Question: I’m married to a compulsive gambler and I don’t want to do anything that might encourage these actions. What does it mean to be an "enabler"? How do I know if I’m "enabling" his behaviour or not?


"Enabling" can be succinctly defined as any action that makes it easier for the addict (in this case, the gambler) to pursue his addiction (gambling). It’s an unwitting, well-meaning, but nonetheless destructive response to a loved one’s addictive behaviour. There are three basic categories of "enablement": covering up and covering for the gambler; attempting to control his behaviour; and cooperating with him. Let’s take a closer look at each of them. 

Covering up and covering for the gambler. Addictions of all kinds are progressive and self-compounding in nature. If your husband is a confirmed compulsive gambler, as you claim, then it’s only a matter of time before his escalating condition lands him in some serious trouble. A person with gambling problems will eventually fray his relationships at work, with friends or in the extended family. Your husband’s addiction may cause him to miss time on the job or alienate relatives by reneging on family responsibilities. When this happens, you may be tempted to intervene by calling his boss to excuse his absence or by taking his side when a family member criticizes his behaviour. Cover-ups can also take the form of bail-outs, as in assuming family duties or responsibilities on his behalf or fronting him money to pay a gambling debt. If you cover up for your husband in these and other ways, you’ll only be deferring the natural consequences of his gambling and indirectly green-lighting further destructive behaviour. 

Attempting to control the gambler’s behaviour. One of the axioms of addiction treatment states that the addict himself must hit bottom before he can begin the gruelling journey upward. Once gambling reaches the addiction stage, the gambler is no longer in control of his own actions. At that point, he cannot be helped unless he decides that he wants to be helped. This means that if you attempt to step in and control your husband’s gambling, your efforts will probably prove ineffective and possibly even counterproductive. Spouses of gamblers have been known to try every trick in the book – everything from hiding the car keys to filling up the calendar with social obligations to withholding conjugal favours. There’s only one thing to say about such schemes and ploys: they don’t work. They may even provide your husband with an opportunity to blame you for his behaviour or to become angry with you for meddling, in which case he may go off and medicate his pain with a fresh round of gambling. Even the threat to leave him, though it’s usually employed as a last resort, is likely to have the same effect. A gambler in the throes of his addiction would probably be relieved to see his wife walk out the door.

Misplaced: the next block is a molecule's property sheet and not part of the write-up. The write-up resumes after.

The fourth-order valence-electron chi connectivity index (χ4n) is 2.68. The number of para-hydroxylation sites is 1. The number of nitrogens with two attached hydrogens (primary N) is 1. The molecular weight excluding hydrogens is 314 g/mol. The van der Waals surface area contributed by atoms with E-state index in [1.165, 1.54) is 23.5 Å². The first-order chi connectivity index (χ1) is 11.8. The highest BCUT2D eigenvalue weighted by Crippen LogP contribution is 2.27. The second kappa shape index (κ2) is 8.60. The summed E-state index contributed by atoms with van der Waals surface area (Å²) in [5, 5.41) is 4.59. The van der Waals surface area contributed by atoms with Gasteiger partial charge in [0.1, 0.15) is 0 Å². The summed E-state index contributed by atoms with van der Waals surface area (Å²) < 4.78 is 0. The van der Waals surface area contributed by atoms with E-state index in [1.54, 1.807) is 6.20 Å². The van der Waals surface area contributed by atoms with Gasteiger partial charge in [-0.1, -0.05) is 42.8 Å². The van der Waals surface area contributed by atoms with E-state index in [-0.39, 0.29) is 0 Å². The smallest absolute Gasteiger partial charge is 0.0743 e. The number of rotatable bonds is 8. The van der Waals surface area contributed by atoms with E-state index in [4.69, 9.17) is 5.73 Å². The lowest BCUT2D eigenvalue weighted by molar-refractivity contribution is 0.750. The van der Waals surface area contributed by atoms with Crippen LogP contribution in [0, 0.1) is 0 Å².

Cooperating with the gambler. The last way a spouse can enable gambling is by becoming a direct or indirect participant in the problem. It’s not uncommon for the spouse of a gambler to develop a taste for gambling herself. In such cases, the gambler is usually quick to tap into this enthusiasm and use it in ways that both compromise his wife and justify his own behaviour. After all, if she’s willing to accompany him to the casino, how can she blame him for working the slot machines or playing a little blackjack? On the indirect side, it’s also possible to enable your husband’s addiction simply by taking gambling-related phone messages or otherwise facilitating his gaming activities. 

 If you know that your spouse has a serious problem with gambling, you should confront the issue head-on. Urge him to get some kind of professional help. If he’s unwilling to listen, see if you can enlist the help of an objective third party – a pastor, a relative or a male friend who agrees with your assessment of the situation and who would be willing to come alongside you in order to strengthen your case. If all else fails, try to pull together a group of friends and supporters who can help you stage a formal intervention. You may want to include a licensed counsellor or therapist who specializes in this kind of activity. 

© 2010 Focus on the Family. All rights reserved. International copyright secured. Used by permission.

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